Recent transactions executed by Enbridge Inc. (TSX:ENB)(NYSE:ENB) should go a long way to quelling any remaining fears that investors may have about the security of the company’s dividend, which currently sits at a 6.37% yield.
That yield is, in fact, considerably higher than normal for Enbridge’s common stock, and a lot of that has to do with the position the company finds itself in following a large acquisition in 2016 and that it’s now approaching its largest ever infrastructure project yet — the Line 3 Replacement Program.
Back in the fall of 2016, Enbridge announced it planned to acquire Houston-based Spectra Energy, a natural gas transmission company, for $37 billion.
It’s a move that sets the company up as a more diversified liquids and natural gas company with a premium portfolio of strategically positioned assets and low-risk business profile better positioned — in theory, at least — to deliver superior returns to shareholders.
But it’s also a move that saw the company add $25 billion of debt to its balance sheet, bringing that total to $65 billion against shareholders’ equity less goodwill of closer to $24 billion.
That, along with $22 billion in planned capital expenditures over the next three years, had some concerned that maybe Enbridge wouldn’t be able to keep up with the torrid pace of dividend increases that shareholders have enjoyed in the past, with the company raising the payout on its common shares by an average of 16% between 2010 and 2017.
A man with a plan
Enbridge CEO Al Monaco has a plan in place to get his company’s balance sheet back in order and quell any fears investors may still be holding.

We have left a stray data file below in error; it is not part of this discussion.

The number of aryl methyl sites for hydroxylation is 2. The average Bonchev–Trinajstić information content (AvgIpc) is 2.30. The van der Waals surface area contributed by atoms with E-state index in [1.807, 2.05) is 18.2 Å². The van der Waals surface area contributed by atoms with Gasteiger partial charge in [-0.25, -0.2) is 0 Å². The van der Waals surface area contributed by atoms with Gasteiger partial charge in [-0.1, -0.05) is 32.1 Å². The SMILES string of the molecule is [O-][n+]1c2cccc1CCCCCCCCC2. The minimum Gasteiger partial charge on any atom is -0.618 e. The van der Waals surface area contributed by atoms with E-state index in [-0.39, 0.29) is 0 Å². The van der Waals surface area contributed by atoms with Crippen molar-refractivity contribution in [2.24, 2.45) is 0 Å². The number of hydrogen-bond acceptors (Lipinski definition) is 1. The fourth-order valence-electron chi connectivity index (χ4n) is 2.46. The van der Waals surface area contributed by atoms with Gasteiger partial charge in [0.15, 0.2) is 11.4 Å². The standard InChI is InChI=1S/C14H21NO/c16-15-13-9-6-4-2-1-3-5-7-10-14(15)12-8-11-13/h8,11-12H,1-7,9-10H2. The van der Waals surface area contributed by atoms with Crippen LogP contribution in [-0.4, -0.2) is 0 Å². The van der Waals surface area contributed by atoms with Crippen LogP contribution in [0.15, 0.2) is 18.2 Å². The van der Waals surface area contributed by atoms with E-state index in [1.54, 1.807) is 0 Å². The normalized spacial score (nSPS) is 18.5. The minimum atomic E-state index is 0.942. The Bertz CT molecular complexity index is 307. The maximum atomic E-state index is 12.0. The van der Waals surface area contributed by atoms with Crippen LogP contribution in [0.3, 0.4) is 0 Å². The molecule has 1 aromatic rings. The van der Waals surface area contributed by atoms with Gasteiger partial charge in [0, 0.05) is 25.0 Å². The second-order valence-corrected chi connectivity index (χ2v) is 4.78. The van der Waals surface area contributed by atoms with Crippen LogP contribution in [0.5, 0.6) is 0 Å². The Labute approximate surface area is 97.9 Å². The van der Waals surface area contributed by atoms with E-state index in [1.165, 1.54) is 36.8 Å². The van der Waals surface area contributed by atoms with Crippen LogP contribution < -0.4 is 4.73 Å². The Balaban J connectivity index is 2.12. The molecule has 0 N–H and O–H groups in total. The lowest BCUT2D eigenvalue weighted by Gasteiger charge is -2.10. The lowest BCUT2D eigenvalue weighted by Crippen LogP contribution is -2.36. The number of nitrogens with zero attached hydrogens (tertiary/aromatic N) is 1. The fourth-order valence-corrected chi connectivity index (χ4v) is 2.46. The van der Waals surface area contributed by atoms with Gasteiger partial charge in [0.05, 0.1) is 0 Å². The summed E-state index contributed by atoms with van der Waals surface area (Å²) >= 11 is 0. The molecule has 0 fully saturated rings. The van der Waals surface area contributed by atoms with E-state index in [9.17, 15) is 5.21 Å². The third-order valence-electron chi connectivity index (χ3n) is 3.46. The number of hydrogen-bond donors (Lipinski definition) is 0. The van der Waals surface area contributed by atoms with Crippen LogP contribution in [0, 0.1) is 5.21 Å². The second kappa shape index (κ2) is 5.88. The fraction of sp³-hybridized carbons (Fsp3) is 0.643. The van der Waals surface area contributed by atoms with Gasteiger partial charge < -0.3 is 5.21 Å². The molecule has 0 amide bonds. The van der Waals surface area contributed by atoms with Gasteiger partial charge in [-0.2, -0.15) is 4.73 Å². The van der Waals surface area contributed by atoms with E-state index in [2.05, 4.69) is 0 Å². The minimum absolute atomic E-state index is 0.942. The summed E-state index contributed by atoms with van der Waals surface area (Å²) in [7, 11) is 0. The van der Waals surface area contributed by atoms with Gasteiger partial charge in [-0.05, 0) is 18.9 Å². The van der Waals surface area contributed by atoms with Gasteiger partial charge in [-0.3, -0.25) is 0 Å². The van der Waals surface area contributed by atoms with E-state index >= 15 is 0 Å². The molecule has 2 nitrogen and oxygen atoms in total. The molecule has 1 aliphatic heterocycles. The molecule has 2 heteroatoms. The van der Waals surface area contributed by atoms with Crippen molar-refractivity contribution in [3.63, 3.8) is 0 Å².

Part of that plan involves streamlining the business, divesting non-core businesses to focus on those assets delivering top quartile cost performance, and using sponsored investment vehicles to de-risk certain portions of its investment portfolio.
Putting the plan into action
Two deals made on May 9 saw that strategy spring into action.
In reporting its first-quarter results, Enbridge announced that it would be selling its U.S. Midstream business to AL Midcoast Holdings, LLC (an affiliate of ArcLight Capital Partners, LLC) for a cash purchase price of US$1.120 billion.
In addition, it also announced that it was entering two joint ventures with the Canadian Pension Plan Investment Board related to its interest in certain North American onshore renewable power assets as well as the company’s interest in two German offshore wind projects.
The two moves in combination form a critical element of the company’s strategy to execute $3 billion of asset sales in 2018, most of which will be used to retire a portion of its outstanding senior debt.
Enbridge has stated plans to increase its current dividend by 10% compounded annually between this year and 2020.
With shares recently coming off their 52-week lows, now might be a good time to take a closer look at Canada’s largest pipeline operator.
This article represents the opinion of the writer, who may disagree with the “official” recommendation position of a Motley Fool premium service or advisor. We’re Motley! Questioning an investing thesis — even one of our own — helps us all think critically about investing and make decisions that help us become smarter, happier, and richer, so we sometimes publish articles that may not be in line with recommendations, rankings or other content.
Fool contributor Jason Phillips owns the January 2019 25-strike calls of ENBRIDGE INC. The Motley Fool owns shares of Enbridge. Enbridge is a recommendation of Stock Advisor Canada.